Consider this film’s version of the devil, for instance. Other cinematic adversaries of the time were quite a bit more interesting, such as Al Pacino’s take on Lucifer in The Devil’s Advocate (1997) and Denzel Washington’s face-off against Azazel in Fallen (1998). Gabriel Byrne’s devil, however, is little more than a two-dimensional slasher movie villain who stalks and slashes people. This is quite a shame too, because Byrne is a magnificent actor and could have really owned this role if he had been allowed to do so. As it is, he just stands there, says a few cliches, and gets shot at. I suspect the director, Peter Hyams, is the real reason why Byrne’s performance in End of Days seems so forgettable. Maybe it’s just because I’m a Setian and I actually know the complex history of where “the devil” came from; but I personally prefer my satanic horror movies to be a little more innovative, thought-provoking, and weird. (Just wait for my NEXT sermon, in which I will give a most excellent example of what I mean!)

The magnificent Gabriel Byrne playing one of history’s most forgettable devils.

I also have two very serious objections to the plot. First, I don’t appreciate the fact that this entire story hinges on the threat of Christine being raped. And yes, I’m aware that she says, “I’m scared I might WANT to sleep with him” at some point; but I don’t care. Being hypnotized into having sex with someone STILL COUNTS AS RAPE. (In fact, there are other lady characters in the film who are raped in this manner.) And since there is no mention of the devil actually raping anybody in the book of Revelation, a decision was clearly made to capitalize on Satanic Panic hysteria here. I not only find this distasteful; I find it disgusting. They could have just as easily written it so that Satan has to eat a ham sandwich on New Year’s Eve to start the apocalypse (which would have been much more entertaining, actually!)

My second objection relates to the main character, Jericho. Let’s be honest here: Arnold Schwarzenegger isn’t exactly the greatest actor who ever lived. But his acting ability isn’t a problem for me; I enjoy him in many of his films just for his charisma. No, the problem here is that Jericho is written as a suicidal person who eventually HAS to take his own life (and at the Christian god’s behest, in fact). He has no character arc to speak of; he never grows or learns anything, he just stays exactly the same all the way through. So when Jericho has to kill himself at the end, it’s not like he says, “But wait, I’m not suicidal anymore!” or anything like that. No, far be it from End of Days to offer us any sort of character development. It’s more like Jericho has been waiting to kill himself this whole time, and now he can finally get it over with. The message I take from this is incredibly ugly, toxic, and mean-spirited. It feels like End of Days is saying, “Suicidal feelings are GOOD because they make men MANLY, and they make us better suited to serve God’s will!” And that is not a message I can ever agree with.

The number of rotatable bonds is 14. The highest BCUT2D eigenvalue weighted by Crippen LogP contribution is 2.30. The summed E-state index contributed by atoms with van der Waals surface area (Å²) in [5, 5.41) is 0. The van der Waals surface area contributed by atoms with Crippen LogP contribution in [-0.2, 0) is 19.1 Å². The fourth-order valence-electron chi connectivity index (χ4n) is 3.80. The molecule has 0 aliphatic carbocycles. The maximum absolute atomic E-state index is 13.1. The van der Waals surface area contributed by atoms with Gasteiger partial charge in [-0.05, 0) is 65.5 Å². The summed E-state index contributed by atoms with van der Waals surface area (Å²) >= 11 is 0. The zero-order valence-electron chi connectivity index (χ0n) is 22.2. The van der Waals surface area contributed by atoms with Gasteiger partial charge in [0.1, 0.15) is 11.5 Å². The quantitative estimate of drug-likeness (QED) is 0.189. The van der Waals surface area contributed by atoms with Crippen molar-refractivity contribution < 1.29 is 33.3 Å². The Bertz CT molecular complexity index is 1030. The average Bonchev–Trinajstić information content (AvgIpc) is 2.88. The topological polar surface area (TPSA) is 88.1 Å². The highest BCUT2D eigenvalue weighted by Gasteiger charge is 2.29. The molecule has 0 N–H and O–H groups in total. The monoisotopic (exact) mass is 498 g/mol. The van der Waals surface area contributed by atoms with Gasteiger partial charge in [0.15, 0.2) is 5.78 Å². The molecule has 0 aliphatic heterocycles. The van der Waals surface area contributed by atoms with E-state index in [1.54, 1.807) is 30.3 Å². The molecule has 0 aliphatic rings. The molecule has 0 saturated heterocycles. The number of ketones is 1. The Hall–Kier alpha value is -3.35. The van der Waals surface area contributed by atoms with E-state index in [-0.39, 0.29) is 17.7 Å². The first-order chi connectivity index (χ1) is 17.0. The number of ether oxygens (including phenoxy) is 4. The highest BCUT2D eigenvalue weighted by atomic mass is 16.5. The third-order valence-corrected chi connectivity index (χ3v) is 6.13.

Dude, I fuckin’ LOVE this music.

By now, you must be wondering how on earth End of Days could have influenced my spirituality or my art so much, given that I am so hyper-critical of this film. Well, the answer lies partly in my criticisms, which I will explain further in just a moment; but it also partly lies in the soundtrack. And no, I am not referring to the compilation album with the Rob Zombie and Guns N’ Roses songs. I’m talking about the instrumental movie score by John Debney, which features a lovely fusion of choral, orchestral, and electronic music. As soon as I heard this stuff while watching the film at the theater, I knew I had to purchase it on CD. I fucking hated End of Days as a movie, but the Debney score continues to be one of my all-time favorite records, even today. I listened to it every day for a while in high school, and it inspired me to try and come up with my own crazy apocalypse movie. I tried writing this as a script or a novel for years, but I could never quite hammer out the details in a way that satisfied me. All I knew was that I wanted it to be a Setian take on Armageddon, rather than a Christian (or quasi-Christian) one. And now, twenty full years later, I have finally actualized this dark dream in a form that others can enjoy: the album, His Nocturnal Majesty (2020).